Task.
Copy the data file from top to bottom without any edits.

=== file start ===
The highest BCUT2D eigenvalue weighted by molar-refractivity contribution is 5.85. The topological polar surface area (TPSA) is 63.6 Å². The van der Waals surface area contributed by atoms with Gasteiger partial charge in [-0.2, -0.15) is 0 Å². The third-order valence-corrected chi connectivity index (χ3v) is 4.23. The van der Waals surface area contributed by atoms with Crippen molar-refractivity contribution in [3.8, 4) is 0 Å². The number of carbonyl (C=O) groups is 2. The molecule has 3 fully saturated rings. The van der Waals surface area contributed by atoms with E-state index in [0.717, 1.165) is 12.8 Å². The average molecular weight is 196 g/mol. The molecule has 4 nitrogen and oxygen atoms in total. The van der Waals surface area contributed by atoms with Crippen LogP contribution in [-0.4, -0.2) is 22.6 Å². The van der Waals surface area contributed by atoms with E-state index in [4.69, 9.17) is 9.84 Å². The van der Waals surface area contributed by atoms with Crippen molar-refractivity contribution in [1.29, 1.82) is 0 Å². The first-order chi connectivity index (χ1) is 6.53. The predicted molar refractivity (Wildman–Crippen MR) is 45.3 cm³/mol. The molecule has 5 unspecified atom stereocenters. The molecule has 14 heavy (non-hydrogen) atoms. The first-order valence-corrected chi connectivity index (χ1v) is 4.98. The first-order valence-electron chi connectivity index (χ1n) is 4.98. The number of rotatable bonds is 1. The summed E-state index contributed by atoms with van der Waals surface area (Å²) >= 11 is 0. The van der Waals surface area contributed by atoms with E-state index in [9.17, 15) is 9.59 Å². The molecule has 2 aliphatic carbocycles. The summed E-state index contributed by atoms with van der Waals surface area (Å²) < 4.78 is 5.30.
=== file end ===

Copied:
The highest BCUT2D eigenvalue weighted by molar-refractivity contribution is 5.85. The topological polar surface area (TPSA) is 63.6 Å². The van der Waals surface area contributed by atoms with Gasteiger partial charge in [-0.2, -0.15) is 0 Å². The third-order valence-corrected chi connectivity index (χ3v) is 4.23. The van der Waals surface area contributed by atoms with Crippen molar-refractivity contribution in [3.8, 4) is 0 Å². The number of carbonyl (C=O) groups is 2. The molecule has 3 fully saturated rings. The van der Waals surface area contributed by atoms with E-state index in [0.717, 1.165) is 12.8 Å². The average molecular weight is 196 g/mol. The molecule has 4 nitrogen and oxygen atoms in total. The van der Waals surface area contributed by atoms with Crippen LogP contribution in [-0.4, -0.2) is 22.6 Å². The van der Waals surface area contributed by atoms with E-state index in [4.69, 9.17) is 9.84 Å². The van der Waals surface area contributed by atoms with Crippen molar-refractivity contribution in [1.29, 1.82) is 0 Å². The first-order chi connectivity index (χ1) is 6.53. The predicted molar refractivity (Wildman–Crippen MR) is 45.3 cm³/mol. The molecule has 5 unspecified atom stereocenters. The molecule has 14 heavy (non-hydrogen) atoms. The first-order valence-corrected chi connectivity index (χ1v) is 4.98. The first-order valence-electron chi connectivity index (χ1n) is 4.98. The number of rotatable bonds is 1. The summed E-state index contributed by atoms with van der Waals surface area (Å²) >= 11 is 0. The van der Waals surface area contributed by atoms with E-state index in [9.17, 15) is 9.59 Å². The molecule has 2 aliphatic carbocycles. The summed E-state index contributed by atoms with van der Waals surface area (Å²) < 4.78 is 5.30.